Chapter 11: Naïveté

Chapter 11: Naïveté

It had been almost seventy-two hours since David was kidnapped. Grandma Annie was worried. David promised to have dinner with them on the second night he was missing.

“He’s never late, you know,” Grandma Annie said dejectedly.

“I know, but David works very hard. I’m sure he’ll make it next time,” Marlene fibbed. She knew how every single fictional spy character felt now. Lying to the people that mattered to her the most was agonizing.

To: loredie.santos@roussodevelopment.com

From: sleepingbeauty@goodriddancemusic.com.au

Subject: (none)

If you want to see your brother alive, go to 650 Cavendish Crescent South in Nottingham at 9 o’clock tomorrow night. Tell no one.

Marlene stared at her Section Seven cell phone, lying in her left palm quietly. She looked at the mouse attached to her computer, gripped by her right hand. Oliver. Oliver would know what to do. He always had the answers and always knew just what to say when she needed to hear it.

But maybe, just this once, she would do this on her own and prove her worth to Section Seven. She deleted the e-mail immediately, and hacked the server so that no trace of the e-mail could be found. Then she tossed her cell phone in the trash and left the apartment Section Seven put her in for the duration of her stay in London. David didn’t deserve whatever Aurora and Syrai were doing to him. Marlene squeezed the tiny jade necklace engraved with good luck characters around her neck. She was going to fix this.

* * *

Marlene changed clothes, rented a car, and staked out number 650 on Cavendish Crescent South. She was unable to sit still and her rental car was already littered with Starbucks cups and fast food wrappers. Cavendish Crescent South was an affluent neighborhood and a “for let” sign was stationed outside of the flat. A few of the neighbors stared at her from their fancy windows as she sat alone for nearly an hour, waiting for nine o’clock to roll around.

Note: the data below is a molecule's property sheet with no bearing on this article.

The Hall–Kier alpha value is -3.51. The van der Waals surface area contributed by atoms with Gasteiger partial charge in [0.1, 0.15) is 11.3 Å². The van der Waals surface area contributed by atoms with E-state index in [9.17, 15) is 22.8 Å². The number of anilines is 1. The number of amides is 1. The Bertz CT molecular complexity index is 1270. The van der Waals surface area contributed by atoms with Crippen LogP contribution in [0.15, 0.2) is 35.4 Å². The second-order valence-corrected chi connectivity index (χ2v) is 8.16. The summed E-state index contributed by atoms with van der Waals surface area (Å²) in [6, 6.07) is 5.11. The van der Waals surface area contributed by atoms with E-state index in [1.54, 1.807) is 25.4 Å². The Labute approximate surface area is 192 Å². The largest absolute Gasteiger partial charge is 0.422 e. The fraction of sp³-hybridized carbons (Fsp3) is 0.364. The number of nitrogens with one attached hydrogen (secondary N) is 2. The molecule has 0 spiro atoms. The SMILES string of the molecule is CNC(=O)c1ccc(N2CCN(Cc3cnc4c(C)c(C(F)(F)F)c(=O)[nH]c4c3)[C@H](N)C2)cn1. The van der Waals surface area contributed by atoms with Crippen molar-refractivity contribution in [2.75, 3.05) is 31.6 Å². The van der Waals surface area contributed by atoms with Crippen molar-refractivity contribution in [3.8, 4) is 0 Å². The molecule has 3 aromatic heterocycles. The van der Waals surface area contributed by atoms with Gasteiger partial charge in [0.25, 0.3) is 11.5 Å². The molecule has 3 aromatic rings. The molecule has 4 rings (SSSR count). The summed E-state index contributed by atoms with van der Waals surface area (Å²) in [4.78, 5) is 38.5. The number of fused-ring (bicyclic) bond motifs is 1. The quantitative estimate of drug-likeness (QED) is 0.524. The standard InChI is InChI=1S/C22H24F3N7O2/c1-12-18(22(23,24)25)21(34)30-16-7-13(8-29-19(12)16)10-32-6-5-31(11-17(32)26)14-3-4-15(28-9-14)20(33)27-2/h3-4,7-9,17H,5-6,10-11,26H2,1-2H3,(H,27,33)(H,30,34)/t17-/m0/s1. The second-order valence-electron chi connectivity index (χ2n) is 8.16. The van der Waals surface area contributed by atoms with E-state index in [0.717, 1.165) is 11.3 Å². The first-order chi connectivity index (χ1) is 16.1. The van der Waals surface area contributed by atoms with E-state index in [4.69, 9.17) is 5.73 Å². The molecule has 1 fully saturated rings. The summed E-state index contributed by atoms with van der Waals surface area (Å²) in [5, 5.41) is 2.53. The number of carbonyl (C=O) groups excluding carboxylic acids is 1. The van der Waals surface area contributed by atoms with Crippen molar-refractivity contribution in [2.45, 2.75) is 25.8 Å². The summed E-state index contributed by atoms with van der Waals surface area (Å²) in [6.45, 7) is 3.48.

When it finally did, she left the car unlocked and walked to the front door. Testing the doorknob on the front door, she found it unlocked as well. Marlene’s senses were on full alert, her body taut, her fingers itching to shoot the Beretta in its holster at her side.

“Punctual. I like that,” Syrai said nastily from nearby, before lunging at Marlene.

It was dark, but the house was empty, so there wasn’t any furniture to contend with. Recalling her hand-to-hand combat training, she discovered that she and Syrai had similar moves, and Syrai knew them better than she.

After a few minutes of sparring, Syrai launched herself across the room to give herself some distance and pulled something from her hip. Marlene freaked out, but there was nowhere to run. But instead of hearing a gunshot, it was muffled and flew into her leg. Before she could figure it out, she touched the tranquilizer dart in confusion before she fell asleep.

* * *

“Hello sweetheart,” a familiar Italian voice sang from in front of Marlene.

Her head was spinning, her vision foggy. She blinked her eyes. There was a pale light cast from behind two looming shapes that stood in front of her. Marlene tried to rub her eyes, but she found herself restrained. Her stomach hurt from hunger. It must have been days since she’d lost her fight with Syrai.